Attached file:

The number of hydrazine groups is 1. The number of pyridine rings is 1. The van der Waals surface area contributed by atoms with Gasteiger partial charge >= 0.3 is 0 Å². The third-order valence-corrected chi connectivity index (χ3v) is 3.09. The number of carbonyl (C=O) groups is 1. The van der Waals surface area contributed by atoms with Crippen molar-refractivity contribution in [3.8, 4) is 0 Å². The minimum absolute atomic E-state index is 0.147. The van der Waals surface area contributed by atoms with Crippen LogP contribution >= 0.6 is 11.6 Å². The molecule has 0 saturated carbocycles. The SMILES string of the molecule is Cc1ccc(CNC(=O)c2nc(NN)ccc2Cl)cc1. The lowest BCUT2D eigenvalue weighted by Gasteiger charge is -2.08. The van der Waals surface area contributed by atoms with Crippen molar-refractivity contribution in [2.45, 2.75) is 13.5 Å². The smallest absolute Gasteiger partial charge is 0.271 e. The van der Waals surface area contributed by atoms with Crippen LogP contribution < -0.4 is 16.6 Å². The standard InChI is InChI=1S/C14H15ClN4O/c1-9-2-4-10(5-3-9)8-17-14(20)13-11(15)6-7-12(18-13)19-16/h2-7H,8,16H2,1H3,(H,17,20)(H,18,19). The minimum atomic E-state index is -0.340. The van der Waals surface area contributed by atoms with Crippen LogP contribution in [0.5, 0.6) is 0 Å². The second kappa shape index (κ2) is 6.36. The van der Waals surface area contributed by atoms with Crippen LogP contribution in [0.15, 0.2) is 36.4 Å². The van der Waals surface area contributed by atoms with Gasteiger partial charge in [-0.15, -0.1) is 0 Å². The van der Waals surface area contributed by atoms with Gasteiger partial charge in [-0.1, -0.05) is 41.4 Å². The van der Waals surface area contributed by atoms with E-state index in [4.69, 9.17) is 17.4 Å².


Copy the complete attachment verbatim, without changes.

The number of hydrazine groups is 1. The number of pyridine rings is 1. The van der Waals surface area contributed by atoms with Gasteiger partial charge >= 0.3 is 0 Å². The third-order valence-corrected chi connectivity index (χ3v) is 3.09. The number of carbonyl (C=O) groups is 1. The van der Waals surface area contributed by atoms with Crippen molar-refractivity contribution in [3.8, 4) is 0 Å². The minimum absolute atomic E-state index is 0.147. The van der Waals surface area contributed by atoms with Crippen LogP contribution >= 0.6 is 11.6 Å². The molecule has 0 saturated carbocycles. The SMILES string of the molecule is Cc1ccc(CNC(=O)c2nc(NN)ccc2Cl)cc1. The lowest BCUT2D eigenvalue weighted by Gasteiger charge is -2.08. The van der Waals surface area contributed by atoms with Crippen molar-refractivity contribution in [2.45, 2.75) is 13.5 Å². The smallest absolute Gasteiger partial charge is 0.271 e. The van der Waals surface area contributed by atoms with Crippen LogP contribution < -0.4 is 16.6 Å². The standard InChI is InChI=1S/C14H15ClN4O/c1-9-2-4-10(5-3-9)8-17-14(20)13-11(15)6-7-12(18-13)19-16/h2-7H,8,16H2,1H3,(H,17,20)(H,18,19). The minimum atomic E-state index is -0.340. The van der Waals surface area contributed by atoms with Crippen LogP contribution in [0.5, 0.6) is 0 Å². The second kappa shape index (κ2) is 6.36. The van der Waals surface area contributed by atoms with Crippen LogP contribution in [0.15, 0.2) is 36.4 Å². The van der Waals surface area contributed by atoms with Gasteiger partial charge in [-0.15, -0.1) is 0 Å². The van der Waals surface area contributed by atoms with Gasteiger partial charge in [-0.1, -0.05) is 41.4 Å². The van der Waals surface area contributed by atoms with E-state index in [4.69, 9.17) is 17.4 Å².